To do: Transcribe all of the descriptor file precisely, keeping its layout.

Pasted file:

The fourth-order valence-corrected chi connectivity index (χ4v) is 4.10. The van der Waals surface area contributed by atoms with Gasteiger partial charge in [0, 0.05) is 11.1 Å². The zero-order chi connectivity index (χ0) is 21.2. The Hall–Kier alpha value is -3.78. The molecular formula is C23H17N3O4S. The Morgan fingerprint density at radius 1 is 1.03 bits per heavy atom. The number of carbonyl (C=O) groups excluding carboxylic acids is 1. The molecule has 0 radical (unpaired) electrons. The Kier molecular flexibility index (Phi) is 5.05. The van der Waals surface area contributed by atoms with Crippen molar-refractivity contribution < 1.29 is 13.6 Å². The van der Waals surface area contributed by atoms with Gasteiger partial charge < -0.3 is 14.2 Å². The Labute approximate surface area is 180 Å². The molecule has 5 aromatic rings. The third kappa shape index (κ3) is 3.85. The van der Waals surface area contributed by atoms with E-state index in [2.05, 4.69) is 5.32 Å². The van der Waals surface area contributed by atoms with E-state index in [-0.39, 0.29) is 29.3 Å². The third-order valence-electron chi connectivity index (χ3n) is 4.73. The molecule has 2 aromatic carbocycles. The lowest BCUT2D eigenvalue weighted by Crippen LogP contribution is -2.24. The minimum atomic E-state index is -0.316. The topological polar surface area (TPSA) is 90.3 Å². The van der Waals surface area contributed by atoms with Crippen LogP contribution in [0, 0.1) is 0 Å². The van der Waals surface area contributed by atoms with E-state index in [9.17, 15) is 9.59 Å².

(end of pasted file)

The fourth-order valence-corrected chi connectivity index (χ4v) is 4.10. The van der Waals surface area contributed by atoms with Gasteiger partial charge in [0, 0.05) is 11.1 Å². The zero-order chi connectivity index (χ0) is 21.2. The Hall–Kier alpha value is -3.78. The molecular formula is C23H17N3O4S. The Morgan fingerprint density at radius 1 is 1.03 bits per heavy atom. The number of carbonyl (C=O) groups excluding carboxylic acids is 1. The molecule has 0 radical (unpaired) electrons. The Kier molecular flexibility index (Phi) is 5.05. The van der Waals surface area contributed by atoms with Crippen molar-refractivity contribution < 1.29 is 13.6 Å². The van der Waals surface area contributed by atoms with Gasteiger partial charge < -0.3 is 14.2 Å². The Labute approximate surface area is 180 Å². The molecule has 5 aromatic rings. The third kappa shape index (κ3) is 3.85. The van der Waals surface area contributed by atoms with E-state index in [2.05, 4.69) is 5.32 Å². The van der Waals surface area contributed by atoms with E-state index in [-0.39, 0.29) is 29.3 Å². The third-order valence-electron chi connectivity index (χ3n) is 4.73. The molecule has 2 aromatic carbocycles. The lowest BCUT2D eigenvalue weighted by Crippen LogP contribution is -2.24. The minimum atomic E-state index is -0.316. The topological polar surface area (TPSA) is 90.3 Å². The van der Waals surface area contributed by atoms with Crippen LogP contribution in [0, 0.1) is 0 Å². The van der Waals surface area contributed by atoms with E-state index in [9.17, 15) is 9.59 Å².